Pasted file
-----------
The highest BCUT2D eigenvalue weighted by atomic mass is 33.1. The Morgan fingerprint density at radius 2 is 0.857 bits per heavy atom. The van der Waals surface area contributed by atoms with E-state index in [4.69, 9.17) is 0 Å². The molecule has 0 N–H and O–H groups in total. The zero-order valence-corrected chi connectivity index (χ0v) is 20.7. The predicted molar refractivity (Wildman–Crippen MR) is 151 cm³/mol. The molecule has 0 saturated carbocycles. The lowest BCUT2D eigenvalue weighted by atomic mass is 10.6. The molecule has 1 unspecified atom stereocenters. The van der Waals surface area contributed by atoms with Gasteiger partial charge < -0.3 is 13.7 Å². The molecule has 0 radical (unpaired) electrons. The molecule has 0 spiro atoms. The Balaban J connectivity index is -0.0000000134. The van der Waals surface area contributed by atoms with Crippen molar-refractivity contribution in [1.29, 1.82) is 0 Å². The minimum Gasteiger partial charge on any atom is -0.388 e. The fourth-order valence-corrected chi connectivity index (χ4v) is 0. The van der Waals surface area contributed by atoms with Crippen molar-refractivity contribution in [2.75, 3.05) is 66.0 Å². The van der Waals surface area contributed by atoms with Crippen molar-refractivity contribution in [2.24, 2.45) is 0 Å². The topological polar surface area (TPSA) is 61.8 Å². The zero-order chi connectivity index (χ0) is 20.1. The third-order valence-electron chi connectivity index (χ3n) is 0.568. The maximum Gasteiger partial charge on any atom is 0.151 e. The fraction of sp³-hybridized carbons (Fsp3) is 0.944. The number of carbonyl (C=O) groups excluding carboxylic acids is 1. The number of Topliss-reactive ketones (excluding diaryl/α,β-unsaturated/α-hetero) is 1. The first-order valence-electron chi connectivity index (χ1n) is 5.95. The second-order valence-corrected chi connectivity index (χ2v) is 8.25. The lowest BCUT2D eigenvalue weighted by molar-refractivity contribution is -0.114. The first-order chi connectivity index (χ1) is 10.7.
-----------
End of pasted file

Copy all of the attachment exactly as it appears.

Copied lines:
The highest BCUT2D eigenvalue weighted by atomic mass is 33.1. The Morgan fingerprint density at radius 2 is 0.857 bits per heavy atom. The van der Waals surface area contributed by atoms with E-state index in [4.69, 9.17) is 0 Å². The molecule has 0 N–H and O–H groups in total. The zero-order valence-corrected chi connectivity index (χ0v) is 20.7. The predicted molar refractivity (Wildman–Crippen MR) is 151 cm³/mol. The molecule has 0 saturated carbocycles. The lowest BCUT2D eigenvalue weighted by atomic mass is 10.6. The molecule has 1 unspecified atom stereocenters. The van der Waals surface area contributed by atoms with Gasteiger partial charge < -0.3 is 13.7 Å². The molecule has 0 radical (unpaired) electrons. The molecule has 0 spiro atoms. The Balaban J connectivity index is -0.0000000134. The van der Waals surface area contributed by atoms with Crippen molar-refractivity contribution in [1.29, 1.82) is 0 Å². The minimum Gasteiger partial charge on any atom is -0.388 e. The fourth-order valence-corrected chi connectivity index (χ4v) is 0. The van der Waals surface area contributed by atoms with Crippen molar-refractivity contribution in [2.75, 3.05) is 66.0 Å². The van der Waals surface area contributed by atoms with Crippen molar-refractivity contribution in [2.24, 2.45) is 0 Å². The topological polar surface area (TPSA) is 61.8 Å². The zero-order chi connectivity index (χ0) is 20.1. The third-order valence-electron chi connectivity index (χ3n) is 0.568. The maximum Gasteiger partial charge on any atom is 0.151 e. The fraction of sp³-hybridized carbons (Fsp3) is 0.944. The number of carbonyl (C=O) groups excluding carboxylic acids is 1. The number of Topliss-reactive ketones (excluding diaryl/α,β-unsaturated/α-hetero) is 1. The first-order valence-electron chi connectivity index (χ1n) is 5.95. The second-order valence-corrected chi connectivity index (χ2v) is 8.25. The lowest BCUT2D eigenvalue weighted by molar-refractivity contribution is -0.114. The first-order chi connectivity index (χ1) is 10.7.